Sa 18 March 1865Yesterday morning, in accordance with previously understood arrangements, the majority of the members of the Board of Admiralty arrived at Portsmouth from London, and embarking on board the Royal Sovereign turret ship, at Spithead, took a short cruise in the Channel, south of the Isle of Wight, accompanied by Her Majesty's ships then lying at Spithead, and witnessed some evolutions under steam and gunnery. The fleet at Spithead, which consisted of the Achilles, Black Prince, and Defence iron-clad broadside-gun frigates, the Royal Sovereign iron-cased turret ship, and the Liverpool, latest improved class of wooden screw frigate, had steam up and cables hove in shortly after 9 a.m., in readiness for their Lordships' arrival. The wind was moderate from S.S.E., with the barometer steady at 30·3. At half past 10 the Fire Queen steam yacht was seen from on board the ships of the fleet to be coming from between the points of Portsmouth harbour to Spithead with the flag of Admiral Sir Michael Seymour, G.C.B, the Naval Commander-in-Chief at Portsmouth, flying from her main, and very shortly the party on board of her were transferred from the Fire Queen to the Royal Sovereign, consisting of Admirals Sir Frederick Grey, Drummond, Eden, Frederick, and Fanshawe; with Mr. Romaine, C.B., and Capt. Hall, R.N., secretary to the Duke of Somerset (from the Admiralty); accompanied by Admirals Sir Michael Seymour, G.C.B., Sydney Colpoys Dacres, C.B., and George Elliot, Capts. Caldwell, C.B., Preedy, C.B., F. Scott, C.B. and Aide-de-Camp to the Queen, and a number of other naval officers out of uniform, and also by Capt. Pigeaud, Naval Attaché to the Imperial French Embassy in London. Capt. Astley C. Key, C.B., of Her Majesty's ship Excellent, received the members of the Admiralty and the officers by whom they were accompanied on the deck of the Royal Sovereign, as her commander pro tem. The anchors of the fleet were soon afterwards weighed, and the ships steamed slowly out by the eastern channel as they secured their anchors, the Royal Sovereign leading, as the flagship of the Admiral commanding; the four-masted Achilles came next, the Black Prince third, the Defence fourth, and the Liverpool last. The Lords of the Admiralty present had, therefore, for their immediate personal observation under steam three distinct classes of our broadside gun ironclads, our most powerful turret ship, and the latest improved model of the 34-gun wooden frigate. The ships continued on their course, with the steam tender yachts Fire Queen and Sprightly in attendance on the port beam of the line, until 20 minutes past noon; when the headland of Dunnose opened out well on the starboard beam of the fleet, and the course was changed from S. and by W. to W, so as to bring the wind and sea abeam and get as much roll as was possible out of the turret ship while working her turrets and guns. There was found, however, to be neither wind nor sea enough to effect her, placed as she was, in the slightest degree, and the direction of the course was therefore again changed by signal to W. and by S. to some distance further off the land. There the breeze freshened a little, with a somewhat heavier sea. The Royal Sovereign's speed was slowed, her crew beat to quarters, turrets were manned, upper deck bulwarks thrown down, and other preparations made for action, and all being ready the turrets were turned by that portion of the crew at the winch handles below, and the guns sighted and laid in various directions to exhibit the turrets' capabilities of revolving and the time occupied in laying the guns in various directions. There was nothing new or particularly interesting in any of these proceedings, excepting the fact that the work necessarily took a longer time in each instance than it did on similar occasions of trial when the ship was in commission under Capt. Osborn's command. This was owing to the fact that the greater part of the men yesterday (who had been lent from the Excellent) had never before been engaged in working turrets and their guns. While the Royal Sovereign was lying thus the four broadside ships steamed past and close alongside her in line, and it was evident that had they been in reality approaching the ship in this manner as enemies every ship would have been sunk by the guns of the turret ship before they could have brought their broadside guns to bear upon her deck or turrets. The Achilles was a strong illustration in point, as she steamed up for the Royal Sovereign's port quarter with only eight guns in battery on either side of her hull, the foremost guns being on a line with her forward funnel. It was also remarkable that all the ironclads exhibited a greater lateral motion, or "roll" than the Royal Sovereign under full steam, and that while the Defence plunged her bows into the water and threw a wave up to her hawsepipes the Liverpool rode with greater ease than any of the others. There was a want of both wind and sea to test satisfactorily, as a matter of comparison, the working of the different ships' guns in a roll of a seaway, for no roll to speak of existed, and preparations were therefore made for target firing, the Royal Sovereign commencing from her three foremost turrets at 1,800 yards' range, with 150lb. round shot and 40lb. charges of powder, firing to starboard; and then with circling round the target and firing from the same guns at short range. Guns, turrets, and fittings worked with ease, and the concussion felt on the ship's upper deck was generally allowed to be less than the concussion ordinarily felt on a ship's main gun deck from the firing of ordinary 68 or 100 pounders. The Lords of the Admiralty present and the officers accompanying them were on the ship's upper deck during the time of the firing, some being on the platform round the funnel casing, and others walking the deck itself on the leeward side from the fire. The practice from the turret ship having been brought to a conclusion signal was made to the fleet to close on the Admiral and open fire from their port batteries on the target at 600 yards as they steamed past. The Royal Sovereign led off with two shots from her foremost turret guns, and was followed by the Achilles from her 9·22-inch or 100-pounder smooth bore coil built guns, and the other ships by their mixed batteries as they came up. The effect was magnificent, and the Lords of the Admiralty saw much to suggest reflection in the brilliant scene before them. There was a costly squadron of five ships, each perhaps superior as a ship to all others of the same class in foreign navies, and yet only one of these carried guns that would even under the most favourable circumstances pierce any one of the other's sides. If, however, the naval display of yesterday was intended to settle any of the disputes in the contest of "turret versus broadside ships' batteries," an old partly plated hulk or target would have afforded more satisfactory results. The target fired at was a small "pole" target, sent afloat with a flag on the top of the pole, and it is remarkable that it was not hit in any instance by the fire of the fleet. After the firing had been brought to a conclusion the fleet returned to Spithead in the order they left, and again anchored there. The Lords of the Admiralty, on leaving the Royal Sovereign, took the opportunity of visiting the other ships as they came to an anchor. On returning to Portsmouth their Lordships visited the Malacca and other ships in the harbour, and afterwards dined at Hirst's Portland Hotel, Southsea.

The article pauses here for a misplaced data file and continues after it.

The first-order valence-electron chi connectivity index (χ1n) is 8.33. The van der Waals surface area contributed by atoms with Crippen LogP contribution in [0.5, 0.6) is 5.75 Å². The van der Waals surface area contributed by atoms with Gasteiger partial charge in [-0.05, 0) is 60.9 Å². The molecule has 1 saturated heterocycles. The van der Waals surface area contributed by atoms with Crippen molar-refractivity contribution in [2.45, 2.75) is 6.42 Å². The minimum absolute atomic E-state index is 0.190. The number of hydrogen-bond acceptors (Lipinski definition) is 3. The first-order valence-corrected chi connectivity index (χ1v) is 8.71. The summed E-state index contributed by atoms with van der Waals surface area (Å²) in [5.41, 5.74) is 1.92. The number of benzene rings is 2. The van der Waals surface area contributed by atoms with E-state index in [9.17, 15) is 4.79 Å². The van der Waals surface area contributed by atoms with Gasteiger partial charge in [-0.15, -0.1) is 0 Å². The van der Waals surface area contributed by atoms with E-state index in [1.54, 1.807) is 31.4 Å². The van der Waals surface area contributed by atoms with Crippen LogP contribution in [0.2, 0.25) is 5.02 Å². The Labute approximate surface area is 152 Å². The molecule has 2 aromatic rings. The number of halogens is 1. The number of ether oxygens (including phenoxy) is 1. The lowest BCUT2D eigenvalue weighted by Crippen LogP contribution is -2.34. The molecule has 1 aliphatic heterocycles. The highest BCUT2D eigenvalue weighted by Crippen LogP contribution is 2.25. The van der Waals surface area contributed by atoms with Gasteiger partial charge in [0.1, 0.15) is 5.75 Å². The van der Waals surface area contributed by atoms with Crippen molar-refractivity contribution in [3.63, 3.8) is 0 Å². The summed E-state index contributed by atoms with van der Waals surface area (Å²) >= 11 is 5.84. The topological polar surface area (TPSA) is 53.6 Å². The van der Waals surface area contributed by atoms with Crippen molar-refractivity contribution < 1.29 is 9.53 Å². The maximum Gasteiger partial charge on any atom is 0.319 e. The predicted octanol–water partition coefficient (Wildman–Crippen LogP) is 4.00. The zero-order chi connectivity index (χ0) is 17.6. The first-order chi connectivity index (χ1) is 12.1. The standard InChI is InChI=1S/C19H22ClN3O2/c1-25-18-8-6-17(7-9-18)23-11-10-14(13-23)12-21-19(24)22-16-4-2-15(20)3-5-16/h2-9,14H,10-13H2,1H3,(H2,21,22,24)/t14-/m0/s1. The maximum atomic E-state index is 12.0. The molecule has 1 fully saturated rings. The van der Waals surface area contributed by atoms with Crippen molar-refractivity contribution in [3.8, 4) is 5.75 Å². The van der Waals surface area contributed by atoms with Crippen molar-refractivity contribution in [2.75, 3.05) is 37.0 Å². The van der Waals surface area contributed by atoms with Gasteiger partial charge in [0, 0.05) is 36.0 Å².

The Royal Sovereign is ordered to undergo an ordeal of some 12 or 14 days' experimental work outside the Isle of Wight under the direction of Capt. A. C. Key, C.B., of Her Majesty's ship Excellent, when her gunnery capabilities will be fully and practically developed under every possible condition. As on this officer's report must depend in a great measure the matured opinion of the Admiralty respecting the turret principle, it is satisfactory to hear it remarked on all sides that the conduct of such an important matter could not have been placed in more able or impartial hands.
A. patented compass, the invention of Commander Arthur, of Her Majesty's ship Excellent, was tried on board the Royal Sovereign during the cruise, and attracted much attention from several of the Lords and the officers on board. It is for registering a ship's course at sea on lined and prepared paper, working on a cylinder by clockwork, the direction of the ship's head being taken and marked by an indicator pencil every two minutes and a half. It can be placed in any part of the ship where there is no local attraction, and does not require being placed with the ship's compass.
(various)this gets replaced
(various)The 1869 Flying squadron